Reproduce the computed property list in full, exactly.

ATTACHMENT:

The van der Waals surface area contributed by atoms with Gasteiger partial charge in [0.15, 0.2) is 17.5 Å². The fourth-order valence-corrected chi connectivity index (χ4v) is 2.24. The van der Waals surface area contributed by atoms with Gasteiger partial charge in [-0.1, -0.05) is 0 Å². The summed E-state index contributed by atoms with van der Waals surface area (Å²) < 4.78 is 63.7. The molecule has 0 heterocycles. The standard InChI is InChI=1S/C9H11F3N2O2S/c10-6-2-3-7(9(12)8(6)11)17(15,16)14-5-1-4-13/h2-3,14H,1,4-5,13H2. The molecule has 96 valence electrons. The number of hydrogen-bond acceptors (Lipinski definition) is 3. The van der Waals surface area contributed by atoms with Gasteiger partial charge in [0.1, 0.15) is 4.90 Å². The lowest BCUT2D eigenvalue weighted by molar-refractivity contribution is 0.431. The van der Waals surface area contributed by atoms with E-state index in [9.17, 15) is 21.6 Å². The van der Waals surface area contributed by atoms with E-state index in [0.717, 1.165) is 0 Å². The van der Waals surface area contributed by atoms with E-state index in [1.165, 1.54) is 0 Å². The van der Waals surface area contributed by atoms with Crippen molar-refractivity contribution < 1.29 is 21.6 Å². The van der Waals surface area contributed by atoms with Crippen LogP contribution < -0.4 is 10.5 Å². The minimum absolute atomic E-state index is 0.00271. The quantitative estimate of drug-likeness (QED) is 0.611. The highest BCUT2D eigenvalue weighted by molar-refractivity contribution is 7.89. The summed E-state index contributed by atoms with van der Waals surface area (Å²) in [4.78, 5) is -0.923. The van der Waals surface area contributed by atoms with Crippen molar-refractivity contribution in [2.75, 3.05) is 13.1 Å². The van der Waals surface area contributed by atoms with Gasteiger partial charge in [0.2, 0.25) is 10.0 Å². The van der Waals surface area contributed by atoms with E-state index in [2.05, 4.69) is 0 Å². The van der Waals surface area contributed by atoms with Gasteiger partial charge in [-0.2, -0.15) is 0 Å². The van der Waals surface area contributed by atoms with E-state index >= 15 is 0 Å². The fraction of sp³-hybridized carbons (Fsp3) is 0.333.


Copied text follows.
The van der Waals surface area contributed by atoms with Gasteiger partial charge in [0.15, 0.2) is 17.5 Å². The fourth-order valence-corrected chi connectivity index (χ4v) is 2.24. The van der Waals surface area contributed by atoms with Gasteiger partial charge in [-0.1, -0.05) is 0 Å². The summed E-state index contributed by atoms with van der Waals surface area (Å²) < 4.78 is 63.7. The molecule has 0 heterocycles. The standard InChI is InChI=1S/C9H11F3N2O2S/c10-6-2-3-7(9(12)8(6)11)17(15,16)14-5-1-4-13/h2-3,14H,1,4-5,13H2. The molecule has 96 valence electrons. The number of hydrogen-bond acceptors (Lipinski definition) is 3. The van der Waals surface area contributed by atoms with Gasteiger partial charge in [0.1, 0.15) is 4.90 Å². The lowest BCUT2D eigenvalue weighted by molar-refractivity contribution is 0.431. The van der Waals surface area contributed by atoms with E-state index in [9.17, 15) is 21.6 Å². The van der Waals surface area contributed by atoms with E-state index in [0.717, 1.165) is 0 Å². The van der Waals surface area contributed by atoms with E-state index in [1.165, 1.54) is 0 Å². The van der Waals surface area contributed by atoms with Crippen molar-refractivity contribution < 1.29 is 21.6 Å². The van der Waals surface area contributed by atoms with Crippen LogP contribution < -0.4 is 10.5 Å². The minimum absolute atomic E-state index is 0.00271. The quantitative estimate of drug-likeness (QED) is 0.611. The highest BCUT2D eigenvalue weighted by molar-refractivity contribution is 7.89. The summed E-state index contributed by atoms with van der Waals surface area (Å²) in [4.78, 5) is -0.923. The van der Waals surface area contributed by atoms with Crippen molar-refractivity contribution in [2.75, 3.05) is 13.1 Å². The van der Waals surface area contributed by atoms with Gasteiger partial charge in [0.2, 0.25) is 10.0 Å². The van der Waals surface area contributed by atoms with E-state index in [2.05, 4.69) is 0 Å². The van der Waals surface area contributed by atoms with Gasteiger partial charge in [-0.2, -0.15) is 0 Å². The van der Waals surface area contributed by atoms with E-state index >= 15 is 0 Å². The fraction of sp³-hybridized carbons (Fsp3) is 0.333.